Progressive chronic diseases presume a complex treatment plan that depends on the number of symptoms, their severity, and comorbidities. Drug management is an essential responsibility of the family caregiver of a palliative care patient, but has received limited attention in field research.
The aim of this study is to identify the complexity of the therapeutic plan followed at home by cancer or noncancer patients needing palliative care, and to assess its impact on the burden of the family caregivers.
This observational study was conducted at patient's admission in a palliative care department. The study involved cancer and noncancer patients and their primary family caregivers. To measure the care burden, the Burden Scale for Family Caregiver was used and for the complexity of the therapeutic plan, the Medication Regime Complexity Index.
Measures and Outcomes:
To measure the care burden, the Burden Scale for Family Caregiver was used and for the complexity of the therapeutic plan, the Medication Regime Complexity Index.
One hundred and forty patients were enrolled with their family caregivers: patients with nononcological pathologies (n = 63) and patients with cancer (n = 77). Caregiver's burden score is statistically significantly correlated with the complexity of the medical plan in both groups (P = 0.32 and P = 0.012 respectively). The average family caregiver's burden was significantly higher in the nononcological group (45 ± 14.45 vs. 36.52 ± 15.05; P = 0.001). The number of medications that family caregivers administer daily for patients without cancer is higher than in the other subset (8.25 ± 4.94 vs. 5.89 ± 4.93; P = 0.004). Opioids were more frequently used for pain control in cancer patients (5 vs. 72; P = 0.0001).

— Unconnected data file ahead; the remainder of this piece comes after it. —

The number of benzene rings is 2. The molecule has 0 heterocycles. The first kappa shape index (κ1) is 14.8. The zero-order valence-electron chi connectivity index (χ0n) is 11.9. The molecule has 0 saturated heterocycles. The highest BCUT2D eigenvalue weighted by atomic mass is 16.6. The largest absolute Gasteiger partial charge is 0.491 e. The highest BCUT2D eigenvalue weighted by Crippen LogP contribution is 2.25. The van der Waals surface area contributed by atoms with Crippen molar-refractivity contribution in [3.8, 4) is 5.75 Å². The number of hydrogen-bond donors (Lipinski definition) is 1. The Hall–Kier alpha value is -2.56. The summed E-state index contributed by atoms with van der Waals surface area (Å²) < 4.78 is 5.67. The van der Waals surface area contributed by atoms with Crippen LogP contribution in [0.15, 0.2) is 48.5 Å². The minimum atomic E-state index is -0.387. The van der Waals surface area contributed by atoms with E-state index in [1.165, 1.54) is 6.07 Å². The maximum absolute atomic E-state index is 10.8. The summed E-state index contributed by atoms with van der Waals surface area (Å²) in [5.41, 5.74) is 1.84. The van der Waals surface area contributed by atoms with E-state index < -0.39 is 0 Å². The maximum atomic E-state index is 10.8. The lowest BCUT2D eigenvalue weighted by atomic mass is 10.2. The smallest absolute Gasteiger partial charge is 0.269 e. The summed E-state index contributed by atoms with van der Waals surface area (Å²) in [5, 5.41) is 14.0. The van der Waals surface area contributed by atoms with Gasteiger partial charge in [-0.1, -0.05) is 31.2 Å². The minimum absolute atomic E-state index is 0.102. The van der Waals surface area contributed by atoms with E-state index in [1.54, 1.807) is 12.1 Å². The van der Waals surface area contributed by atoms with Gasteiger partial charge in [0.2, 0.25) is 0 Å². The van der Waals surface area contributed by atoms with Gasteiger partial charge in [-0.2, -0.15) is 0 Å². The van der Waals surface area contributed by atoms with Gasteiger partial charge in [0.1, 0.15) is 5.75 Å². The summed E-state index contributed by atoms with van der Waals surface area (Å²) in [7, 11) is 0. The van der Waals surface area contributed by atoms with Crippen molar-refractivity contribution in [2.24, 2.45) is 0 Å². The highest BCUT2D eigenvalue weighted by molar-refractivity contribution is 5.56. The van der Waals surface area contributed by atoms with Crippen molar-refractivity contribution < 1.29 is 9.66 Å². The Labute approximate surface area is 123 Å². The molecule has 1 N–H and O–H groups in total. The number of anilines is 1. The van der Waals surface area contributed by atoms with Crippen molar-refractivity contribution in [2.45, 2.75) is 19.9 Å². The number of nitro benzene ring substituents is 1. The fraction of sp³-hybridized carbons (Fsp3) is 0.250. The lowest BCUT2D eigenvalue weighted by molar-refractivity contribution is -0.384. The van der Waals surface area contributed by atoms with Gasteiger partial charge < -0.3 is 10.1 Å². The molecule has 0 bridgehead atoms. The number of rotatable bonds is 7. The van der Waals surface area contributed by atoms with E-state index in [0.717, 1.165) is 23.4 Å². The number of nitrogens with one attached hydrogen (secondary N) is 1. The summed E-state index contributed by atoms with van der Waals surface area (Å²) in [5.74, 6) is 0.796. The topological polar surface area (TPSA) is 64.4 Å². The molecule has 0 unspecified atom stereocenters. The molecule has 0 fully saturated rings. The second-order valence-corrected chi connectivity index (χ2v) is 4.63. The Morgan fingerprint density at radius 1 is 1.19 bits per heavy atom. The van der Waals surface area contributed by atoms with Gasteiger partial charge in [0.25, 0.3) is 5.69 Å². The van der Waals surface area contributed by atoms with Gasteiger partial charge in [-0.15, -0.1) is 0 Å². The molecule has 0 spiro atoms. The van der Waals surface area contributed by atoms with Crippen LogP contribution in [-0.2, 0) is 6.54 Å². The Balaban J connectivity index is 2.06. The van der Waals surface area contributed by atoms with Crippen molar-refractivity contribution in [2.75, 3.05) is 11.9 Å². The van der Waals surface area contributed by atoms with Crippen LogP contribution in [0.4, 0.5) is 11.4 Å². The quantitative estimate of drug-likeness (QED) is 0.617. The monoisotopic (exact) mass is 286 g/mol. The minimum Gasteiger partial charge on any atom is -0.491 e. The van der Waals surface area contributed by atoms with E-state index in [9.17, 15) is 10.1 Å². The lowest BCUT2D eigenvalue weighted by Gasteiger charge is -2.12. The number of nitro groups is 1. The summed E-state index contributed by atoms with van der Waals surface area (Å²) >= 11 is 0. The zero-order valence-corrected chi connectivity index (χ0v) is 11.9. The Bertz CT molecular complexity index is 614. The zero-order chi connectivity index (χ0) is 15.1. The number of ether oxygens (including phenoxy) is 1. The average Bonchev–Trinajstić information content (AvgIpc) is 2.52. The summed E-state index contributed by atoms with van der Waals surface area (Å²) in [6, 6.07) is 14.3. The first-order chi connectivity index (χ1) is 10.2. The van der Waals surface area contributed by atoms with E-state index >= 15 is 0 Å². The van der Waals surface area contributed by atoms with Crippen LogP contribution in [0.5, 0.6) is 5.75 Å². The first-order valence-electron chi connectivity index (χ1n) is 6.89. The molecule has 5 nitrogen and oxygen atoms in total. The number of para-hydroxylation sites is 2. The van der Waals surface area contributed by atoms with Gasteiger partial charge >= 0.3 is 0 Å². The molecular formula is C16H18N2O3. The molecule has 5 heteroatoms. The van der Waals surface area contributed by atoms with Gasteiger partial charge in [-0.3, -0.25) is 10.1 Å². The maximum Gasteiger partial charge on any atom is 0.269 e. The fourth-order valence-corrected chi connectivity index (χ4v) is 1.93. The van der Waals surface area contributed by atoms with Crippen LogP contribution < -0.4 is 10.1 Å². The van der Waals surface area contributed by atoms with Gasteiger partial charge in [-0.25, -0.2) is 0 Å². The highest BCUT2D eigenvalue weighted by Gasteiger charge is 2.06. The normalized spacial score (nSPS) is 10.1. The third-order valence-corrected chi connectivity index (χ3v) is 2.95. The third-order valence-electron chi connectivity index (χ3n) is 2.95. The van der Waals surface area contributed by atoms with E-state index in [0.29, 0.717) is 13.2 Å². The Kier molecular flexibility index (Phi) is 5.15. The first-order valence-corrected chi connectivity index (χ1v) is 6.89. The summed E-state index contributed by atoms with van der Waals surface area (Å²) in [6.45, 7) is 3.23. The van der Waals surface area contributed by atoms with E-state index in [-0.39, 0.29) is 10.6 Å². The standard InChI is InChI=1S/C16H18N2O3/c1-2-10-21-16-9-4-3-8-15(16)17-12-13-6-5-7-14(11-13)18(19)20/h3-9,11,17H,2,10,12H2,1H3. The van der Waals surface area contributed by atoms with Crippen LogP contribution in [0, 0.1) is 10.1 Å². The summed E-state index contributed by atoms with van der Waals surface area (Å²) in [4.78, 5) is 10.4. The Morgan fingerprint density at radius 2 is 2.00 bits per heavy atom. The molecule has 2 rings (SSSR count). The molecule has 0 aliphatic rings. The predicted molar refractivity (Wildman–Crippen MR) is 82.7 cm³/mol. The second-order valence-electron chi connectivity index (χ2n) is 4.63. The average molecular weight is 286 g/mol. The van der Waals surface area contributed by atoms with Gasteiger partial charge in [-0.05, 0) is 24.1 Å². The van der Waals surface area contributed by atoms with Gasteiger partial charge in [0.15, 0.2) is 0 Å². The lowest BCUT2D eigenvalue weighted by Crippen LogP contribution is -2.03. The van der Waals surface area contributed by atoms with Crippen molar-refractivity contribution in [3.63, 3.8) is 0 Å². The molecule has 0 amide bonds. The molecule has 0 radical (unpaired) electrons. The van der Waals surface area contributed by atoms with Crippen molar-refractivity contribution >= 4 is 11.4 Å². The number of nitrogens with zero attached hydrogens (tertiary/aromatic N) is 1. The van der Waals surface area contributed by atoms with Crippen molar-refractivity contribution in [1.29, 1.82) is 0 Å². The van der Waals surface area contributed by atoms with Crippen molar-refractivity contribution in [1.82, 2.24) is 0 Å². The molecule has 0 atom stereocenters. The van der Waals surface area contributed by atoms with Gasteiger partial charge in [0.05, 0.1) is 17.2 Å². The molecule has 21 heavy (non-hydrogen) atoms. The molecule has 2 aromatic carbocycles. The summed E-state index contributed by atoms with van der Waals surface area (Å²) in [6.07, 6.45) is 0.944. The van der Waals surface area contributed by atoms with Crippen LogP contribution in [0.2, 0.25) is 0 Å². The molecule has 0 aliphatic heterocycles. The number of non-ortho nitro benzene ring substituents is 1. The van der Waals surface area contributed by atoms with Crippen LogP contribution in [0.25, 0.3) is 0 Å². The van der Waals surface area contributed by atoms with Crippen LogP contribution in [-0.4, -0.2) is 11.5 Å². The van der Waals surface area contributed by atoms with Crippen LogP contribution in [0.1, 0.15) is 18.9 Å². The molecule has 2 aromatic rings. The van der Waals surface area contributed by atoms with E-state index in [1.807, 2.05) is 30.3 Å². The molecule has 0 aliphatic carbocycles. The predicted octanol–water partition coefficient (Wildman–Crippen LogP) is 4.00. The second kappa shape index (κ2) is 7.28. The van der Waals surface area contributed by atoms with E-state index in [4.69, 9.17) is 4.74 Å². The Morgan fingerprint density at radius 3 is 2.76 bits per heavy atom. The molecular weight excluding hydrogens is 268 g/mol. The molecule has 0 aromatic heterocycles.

The caregiver's burden is high for nononcological patients. The complexity of the treatment plan (number of drugs and frequency of administration) is significantly correlated with the care burden. Further studies are needed to understand which interventions targeted on family caregivers will minimize the burden of care.